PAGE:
Bank of America Warns Price Hikes Will Continue

Many or all of the products here are from our partners that compensate us. It’s how we make money. But our editorial integrity ensures our experts’ opinions aren’t influenced by compensation. Terms may apply to offers listed on this page.


  • Bank of America analysts don't think inflation will come down any time soon.
  • Price hikes have caused many Americans to dip into their savings or take on debt.
  • Living below your means is the most effective way to beat inflation, even if that's easier said than done.

A top investment bank says inflation could be here to stay.

There's no hiding from the fact that life has gotten more expensive recently. We've seen  significant rises in the cost of groceries, housing, gas, and everything in between. That's had an impact on how much people can save, the amount of debt they carry, and what they can afford to do.

The inflation that's pushing up our cost of living and eating into our bank balances was fueled by supply chain issues, Russia's invasion of Ukraine, and surging demand. And unfortunately, if the authors of a recent note from Bank of America are correct, those price hikes could be here to stay.

Bank of America says high inflation is the new normal

We don't need Bank of America to tell us that inflation isn't going down. A look at the latest figures shows it is going in the wrong direction. According to September's Consumer Price Index, commonly used as a yardstick to measure price increases, prices are up 8.2% year on year. This slight increase went against expert predictions and hopes.

That figure is particularly disappointing since the Federal Reserve has been raising rates aggressively in an attempt to control inflation. The trouble is that the Bank of America research suggests these rate hikes won't make much difference. It says rate hikes won't dampen the impact of wage increases, high energy costs, and an aging population. 

The report also looks at past inflation figures and argues it will take a developed economy around 10 years to get inflation back to 2% once it's moved above 5%. Inflation in the U.S. breached the 5% mark some time ago and the Federal Reserve's efforts to bring it back down have not yet made much of an impact.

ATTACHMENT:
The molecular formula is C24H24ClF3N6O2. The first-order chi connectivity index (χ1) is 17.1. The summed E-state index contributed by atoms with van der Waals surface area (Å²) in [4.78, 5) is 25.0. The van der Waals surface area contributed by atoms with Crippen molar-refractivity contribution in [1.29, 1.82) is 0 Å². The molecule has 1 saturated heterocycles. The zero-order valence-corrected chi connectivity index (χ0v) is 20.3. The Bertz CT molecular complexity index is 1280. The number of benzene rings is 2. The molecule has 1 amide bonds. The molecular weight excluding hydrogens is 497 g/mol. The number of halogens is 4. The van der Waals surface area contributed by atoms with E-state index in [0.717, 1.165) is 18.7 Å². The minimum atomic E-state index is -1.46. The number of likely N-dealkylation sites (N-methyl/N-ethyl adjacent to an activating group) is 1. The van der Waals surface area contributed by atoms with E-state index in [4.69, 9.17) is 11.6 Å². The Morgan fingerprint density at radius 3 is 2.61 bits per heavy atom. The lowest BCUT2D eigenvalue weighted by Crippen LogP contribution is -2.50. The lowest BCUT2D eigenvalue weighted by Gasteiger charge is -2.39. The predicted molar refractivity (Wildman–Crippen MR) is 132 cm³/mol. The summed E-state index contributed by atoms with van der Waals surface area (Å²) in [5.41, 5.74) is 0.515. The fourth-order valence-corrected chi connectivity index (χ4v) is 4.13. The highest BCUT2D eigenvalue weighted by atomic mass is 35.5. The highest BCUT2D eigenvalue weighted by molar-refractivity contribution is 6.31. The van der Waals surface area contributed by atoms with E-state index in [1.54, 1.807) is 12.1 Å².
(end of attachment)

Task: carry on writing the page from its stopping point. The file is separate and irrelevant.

It's worth bearing in mind that economic predictions are complicated and economists don't always agree. For example, ARK Invest's Cathie Wood said recently she thinks prices will start to fall in the near future. She argues that many businesses have overstocked and will be looking to sell their surplus products at a discount. As consumers, the best we can do is hope she's right, while also preparing for the worst.

How you can handle price hikes

Increasing prices impact our ability to pay the bills, save money, and build wealth. It's particularly difficult to swallow higher costs if you were already living paycheck to paycheck. Indeed, two thirds of Americans surveyed by Forbes Advisor survey said they'd dipped into their savings accounts to deal with the higher cost of living. Others have taken on credit card debt.

If these price hikes are here to stay, the best way to handle them is to find ways to live below your means. That could mean cutting back on your spending or trying to increase your income. The temptation to ignore the problem and hope that prices go back to normal is understandable, but there's a good chance this will cause you more stress further down the road.

Cutting your spending

Believe it or not, cutting your spending doesn't have to involve suffering. Start by looking at what you spend each month. If you're not sure how, try a budgeting app or just sit down with your recent bank statements. Speaking from personal experience, I put off making a budget for much of my life and was amazed at the peace of mind it gave me when I finally figured it out.

You may find you've got monthly subscriptions you don't use or other costs you really won't miss -- you won't know until you look. If there are no easy wins, might you be able to cut your grocery bill by using cash back apps or cutting down on waste? Could you reduce your gas bill by making fewer journeys? Or cut your utility bills by reducing your consumption?

Increasing your income

The other way to ensure you earn more than you spend is to increase your earning power. This could involve asking for a raise at work, looking for extra hours with your current employer, or taking on a side hustle. If you're considering a side hustle or even a second job, make sure it won't damage your standing with your main employment. 

The job market is strong right now, but this could change if we hit a recession next year. On the one hand, having a second income stream could help if you get laid off. On the other, if you're forced to dedicate less time to your full-time work, it may work against you and actually increase your chances of job loss.

Bottom line

Sadly, there are no easy solutions to rising living costs. But if price hikes are about to become our new normal, dipping into savings or taking on debt are not sustainable solutions. Both are only short-term answers that will make it harder to cope with a potential recession. Instead, look for ways to ensure you spend less than you earn. We could be in for a long economic storm.

Alert: our top-rated cash back card now has 0% intro APR until 2025

This credit card is not just good – it’s so exceptional that our experts use it personally. It features a lengthy 0% intro APR period, a cash back rate of up to 5%, and all somehow for no annual fee! Click here to read our full review for free and apply in just 2 minutes.

Our Research Expert

Related Articles

View All Articles Learn More Link Arrow